This morning it was announced that President Barack Obama will nominate foreign policy confidant Samantha Power to replace Susan Rice as the United States ambassador to the United Nations. But, who is she? If you’ve been a long-time Blaze reader, you are likely familiar with the controversial figure. If not — or if you’d simply like a refresher — allow us to provide an overview.
Fall from grace — and her return
Power, a human rights expert and former White House adviser, left the White House earlier this year, though she was considered the president’s likely pick to move to the U.N. As TheBlaze reported this morning, she has long been connected to Obama. And if you’ll recall, she has had her fair share of controversy, specifically after she was forced to resign from the president’s 2008 campaign following negative remarks she made about Hillary Clinton.
In an interview with The Scotsman during the heat of the 2008 presidential race, Power called Clinton a “monster.”
“We f***** up in Ohio. In Ohio, they are obsessed and Hillary is going to town on it, because she knows Ohio’s the only place they can win,” she said of the Obama camp’s efforts and of Clinton’s political prowess. “She is a monster, too — that is off the record — she is stooping to anything.”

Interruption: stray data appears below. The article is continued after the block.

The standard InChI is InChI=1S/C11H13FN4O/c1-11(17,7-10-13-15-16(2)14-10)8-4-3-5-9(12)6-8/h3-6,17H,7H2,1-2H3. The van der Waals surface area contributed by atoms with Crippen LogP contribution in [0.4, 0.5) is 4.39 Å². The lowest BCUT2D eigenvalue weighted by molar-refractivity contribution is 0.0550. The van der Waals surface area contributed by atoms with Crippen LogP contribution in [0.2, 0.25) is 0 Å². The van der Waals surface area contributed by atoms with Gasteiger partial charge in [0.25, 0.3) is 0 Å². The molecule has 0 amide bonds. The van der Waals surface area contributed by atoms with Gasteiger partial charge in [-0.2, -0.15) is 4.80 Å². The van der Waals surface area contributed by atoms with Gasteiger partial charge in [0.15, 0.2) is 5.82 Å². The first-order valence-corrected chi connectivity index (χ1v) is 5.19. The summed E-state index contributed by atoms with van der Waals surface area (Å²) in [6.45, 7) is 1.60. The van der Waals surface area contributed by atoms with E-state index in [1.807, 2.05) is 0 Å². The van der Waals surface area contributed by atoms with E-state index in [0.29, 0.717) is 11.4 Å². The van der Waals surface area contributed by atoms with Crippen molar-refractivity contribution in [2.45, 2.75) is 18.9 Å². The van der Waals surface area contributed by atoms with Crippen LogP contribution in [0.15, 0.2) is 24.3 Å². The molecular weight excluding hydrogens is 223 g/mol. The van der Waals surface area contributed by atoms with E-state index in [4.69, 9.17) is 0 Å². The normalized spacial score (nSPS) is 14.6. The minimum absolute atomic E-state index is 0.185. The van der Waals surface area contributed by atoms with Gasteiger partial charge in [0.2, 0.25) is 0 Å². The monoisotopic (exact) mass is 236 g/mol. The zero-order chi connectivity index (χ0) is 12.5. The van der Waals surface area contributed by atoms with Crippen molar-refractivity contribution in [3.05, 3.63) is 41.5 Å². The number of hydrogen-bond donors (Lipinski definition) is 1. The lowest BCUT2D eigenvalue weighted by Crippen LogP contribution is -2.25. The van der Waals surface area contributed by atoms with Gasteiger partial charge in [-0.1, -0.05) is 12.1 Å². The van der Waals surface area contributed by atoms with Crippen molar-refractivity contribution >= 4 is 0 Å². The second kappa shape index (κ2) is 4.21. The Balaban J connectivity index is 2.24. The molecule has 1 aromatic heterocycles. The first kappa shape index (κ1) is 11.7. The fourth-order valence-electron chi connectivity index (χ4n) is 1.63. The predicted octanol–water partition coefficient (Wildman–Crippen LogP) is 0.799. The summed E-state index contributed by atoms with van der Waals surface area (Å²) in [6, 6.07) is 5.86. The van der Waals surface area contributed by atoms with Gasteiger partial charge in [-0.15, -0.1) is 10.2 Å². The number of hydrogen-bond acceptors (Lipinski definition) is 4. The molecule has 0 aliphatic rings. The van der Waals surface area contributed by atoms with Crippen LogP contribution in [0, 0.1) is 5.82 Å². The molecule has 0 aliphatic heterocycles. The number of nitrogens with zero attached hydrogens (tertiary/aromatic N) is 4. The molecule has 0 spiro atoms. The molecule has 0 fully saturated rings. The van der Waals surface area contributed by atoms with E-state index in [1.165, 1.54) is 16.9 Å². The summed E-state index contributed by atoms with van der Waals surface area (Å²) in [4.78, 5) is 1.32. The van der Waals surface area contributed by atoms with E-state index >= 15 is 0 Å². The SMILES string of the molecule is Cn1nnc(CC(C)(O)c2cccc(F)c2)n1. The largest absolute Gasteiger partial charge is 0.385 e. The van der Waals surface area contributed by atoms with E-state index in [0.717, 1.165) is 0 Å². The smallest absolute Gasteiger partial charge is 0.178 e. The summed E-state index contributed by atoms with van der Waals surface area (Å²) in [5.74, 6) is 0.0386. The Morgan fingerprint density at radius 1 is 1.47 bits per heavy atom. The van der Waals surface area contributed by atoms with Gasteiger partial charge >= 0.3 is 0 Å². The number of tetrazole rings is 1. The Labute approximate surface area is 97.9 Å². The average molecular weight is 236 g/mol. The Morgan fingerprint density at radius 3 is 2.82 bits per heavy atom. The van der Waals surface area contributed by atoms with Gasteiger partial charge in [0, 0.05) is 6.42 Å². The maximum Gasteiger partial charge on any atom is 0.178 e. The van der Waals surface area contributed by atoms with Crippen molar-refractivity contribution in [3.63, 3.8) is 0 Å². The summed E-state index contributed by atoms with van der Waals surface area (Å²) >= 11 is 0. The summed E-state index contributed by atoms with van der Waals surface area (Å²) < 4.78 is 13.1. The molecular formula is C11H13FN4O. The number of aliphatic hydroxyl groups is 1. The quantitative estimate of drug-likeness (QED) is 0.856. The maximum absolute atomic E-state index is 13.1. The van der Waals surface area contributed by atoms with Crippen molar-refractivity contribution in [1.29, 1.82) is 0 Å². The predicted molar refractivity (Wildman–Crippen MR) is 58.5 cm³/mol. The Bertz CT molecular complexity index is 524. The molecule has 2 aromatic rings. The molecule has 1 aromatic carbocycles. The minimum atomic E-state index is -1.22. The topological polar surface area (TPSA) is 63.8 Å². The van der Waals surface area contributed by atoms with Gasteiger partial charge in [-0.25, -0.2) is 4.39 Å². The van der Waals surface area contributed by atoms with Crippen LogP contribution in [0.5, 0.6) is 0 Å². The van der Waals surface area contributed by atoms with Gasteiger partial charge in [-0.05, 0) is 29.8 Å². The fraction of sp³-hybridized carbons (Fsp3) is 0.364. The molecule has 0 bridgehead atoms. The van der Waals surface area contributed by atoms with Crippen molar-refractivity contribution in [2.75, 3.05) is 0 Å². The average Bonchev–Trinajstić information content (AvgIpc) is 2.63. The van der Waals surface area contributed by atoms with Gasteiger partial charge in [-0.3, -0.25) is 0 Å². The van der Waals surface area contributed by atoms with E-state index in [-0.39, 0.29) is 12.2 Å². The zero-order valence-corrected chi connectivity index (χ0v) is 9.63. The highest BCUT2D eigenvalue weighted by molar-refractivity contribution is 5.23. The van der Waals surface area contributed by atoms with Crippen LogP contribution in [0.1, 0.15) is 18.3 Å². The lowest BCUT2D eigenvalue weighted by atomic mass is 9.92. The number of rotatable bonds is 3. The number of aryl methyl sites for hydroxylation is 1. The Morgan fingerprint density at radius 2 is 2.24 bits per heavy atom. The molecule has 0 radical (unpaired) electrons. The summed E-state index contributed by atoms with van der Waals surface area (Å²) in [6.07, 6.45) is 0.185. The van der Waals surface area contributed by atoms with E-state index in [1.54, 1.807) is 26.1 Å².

Power’s comments though didn’t lead to completely severed ties to Obama, as she was soon back in the fold. So, too, was her husband — she is the wife of former regulatory czar Cass Sunstein. As early as 2011, TheBlaze covered expectations that Power could possible secure greater power, specifically if the president was elected to a second term. Her U.N. appointment appears to solidify these expectations.
Influence on Libya
In the past, Irish Central called her one of the main architects of the Obama administration’s policies in Libya, noting her influence over the White House. And Kenneth Roth, executive director of Human Rights Watch, said in a 2011 New York Times profile that “She is clearly the foremost voice for human rights within the White House and she has Obama’s ear.”
Bloomberg has more about her Libya involvement as well:
She played a role, along with Secretary of State Hillary Clinton, U.S. Ambassador to the United Nations Susan Rice and other NSC advisers, in convincing Obama to push for a UN Security Council resolution to authorize a coalition military force to protect Libyan civilians. Other administration figures were concerned about the effectiveness of a no-fly zone and differences within NATO over what Defense Secretary Robert Gates warned would be a “big operation.” [...]
Power, who sought the limelight as a writer and public intellectual, has learned to be a behind-the-scenes policymaker over the past two years, associates say.